Watch the first trailer for 'Finch,' a post-apocalyptic sci-fi film starring Tom Hanks on Apple TV+

The first, and possibly only, trailer for Tom Hanks' new Apple TV+ movie entitled "Finch" has arrived and we get our first glimpse of a terrifying, post-apocalyptic Earth. 

We learn that a massive solar flare roasted the Earth, destroying crops and laying waste to the surface. Hanks plays Finch, an aging robotics engineer who has only survived by effectively hiding throughout the extinction level event. According to NASA, the energy released in a solar flare "is the equivalent of millions of 100-megaton hydrogen bombs exploding at the same time."

Finch has been living in an underground bunker for a decade and at some point he befriends an adorable stray dog that he names Goodyear. He decides to once again utilize his skills as an engineer and builds a robot, called Jeff (voiced by Caleb Landry Jones) to look after Goodyear once he's gone. 

 "Finch" feels like there's a sprinkling of inspiration from movies like "Chappie, "I Am Legend" and even "WALL-E." (Image credit: Apple TV+)

After some time, an enormous impending storm threatens the trio's modest dwelling and their very survival, so they are forced to embark on a perilous journey west, where they might find safety in an as-yet unknown mountain range and eventually, beyond that, other survivors of the extinction level event.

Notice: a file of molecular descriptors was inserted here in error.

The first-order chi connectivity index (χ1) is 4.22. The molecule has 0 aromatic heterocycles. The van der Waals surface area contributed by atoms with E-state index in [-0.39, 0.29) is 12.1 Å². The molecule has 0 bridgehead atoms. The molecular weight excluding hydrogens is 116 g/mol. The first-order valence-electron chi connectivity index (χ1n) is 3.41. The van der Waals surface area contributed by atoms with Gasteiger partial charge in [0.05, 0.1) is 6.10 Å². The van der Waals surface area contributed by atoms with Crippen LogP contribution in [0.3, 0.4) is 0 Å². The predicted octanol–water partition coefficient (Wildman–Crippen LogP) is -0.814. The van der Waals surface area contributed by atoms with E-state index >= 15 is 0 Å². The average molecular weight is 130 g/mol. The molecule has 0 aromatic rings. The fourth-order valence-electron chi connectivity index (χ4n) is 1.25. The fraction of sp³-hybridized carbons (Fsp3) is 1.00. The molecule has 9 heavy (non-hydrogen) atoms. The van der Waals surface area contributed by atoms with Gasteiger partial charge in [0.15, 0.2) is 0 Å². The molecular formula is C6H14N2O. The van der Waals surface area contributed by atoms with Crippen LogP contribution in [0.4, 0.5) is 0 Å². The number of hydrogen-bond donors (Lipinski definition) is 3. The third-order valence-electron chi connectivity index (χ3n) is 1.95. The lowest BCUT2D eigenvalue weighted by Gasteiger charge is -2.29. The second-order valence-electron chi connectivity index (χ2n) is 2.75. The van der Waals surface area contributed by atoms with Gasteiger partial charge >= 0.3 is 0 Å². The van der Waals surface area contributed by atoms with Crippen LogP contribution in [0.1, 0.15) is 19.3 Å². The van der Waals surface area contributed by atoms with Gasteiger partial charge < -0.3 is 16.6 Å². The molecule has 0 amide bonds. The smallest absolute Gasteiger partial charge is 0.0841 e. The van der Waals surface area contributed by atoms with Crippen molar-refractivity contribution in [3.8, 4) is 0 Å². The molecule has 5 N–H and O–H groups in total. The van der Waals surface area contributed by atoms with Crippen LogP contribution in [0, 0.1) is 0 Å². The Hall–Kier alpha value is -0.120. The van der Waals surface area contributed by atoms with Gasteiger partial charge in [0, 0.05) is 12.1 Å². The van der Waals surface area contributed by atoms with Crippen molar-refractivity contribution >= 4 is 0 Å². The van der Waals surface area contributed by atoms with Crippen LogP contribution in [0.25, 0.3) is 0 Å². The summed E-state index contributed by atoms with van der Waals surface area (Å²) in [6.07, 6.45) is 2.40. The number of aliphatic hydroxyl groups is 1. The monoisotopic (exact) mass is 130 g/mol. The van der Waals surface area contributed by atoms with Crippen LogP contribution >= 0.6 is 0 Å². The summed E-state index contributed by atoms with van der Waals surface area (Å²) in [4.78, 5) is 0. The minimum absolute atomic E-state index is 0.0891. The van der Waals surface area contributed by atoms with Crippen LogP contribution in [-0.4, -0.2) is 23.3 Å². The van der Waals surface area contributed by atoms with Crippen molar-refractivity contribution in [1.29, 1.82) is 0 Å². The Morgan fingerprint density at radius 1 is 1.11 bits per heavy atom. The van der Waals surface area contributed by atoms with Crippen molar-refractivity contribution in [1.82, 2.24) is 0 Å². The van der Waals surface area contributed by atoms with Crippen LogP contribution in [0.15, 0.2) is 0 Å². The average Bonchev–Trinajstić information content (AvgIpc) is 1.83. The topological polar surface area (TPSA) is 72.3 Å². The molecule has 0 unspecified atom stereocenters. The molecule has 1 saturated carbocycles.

This marks the second distribution deal between Hanks and Apple TV+, the other being "Greyhound," the thoroughly excellent World War II drama set at the height of the Battle of the Atlantic. It's directed by one of "Game of Thrones" best directors, Miguel Sapochnik.

Finch streams on Apple TV+ in the US on Nov. 5.

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Scott Snowden

When Scott's application to the NASA astronaut training program was turned down, he was naturally any 6-year-old boy would be. He chose instead to write as much as he possibly could about science, technology and space exploration. He graduated from The University of Coventry and received his training on Fleet Street in London. He still hopes to be the first journalist in space.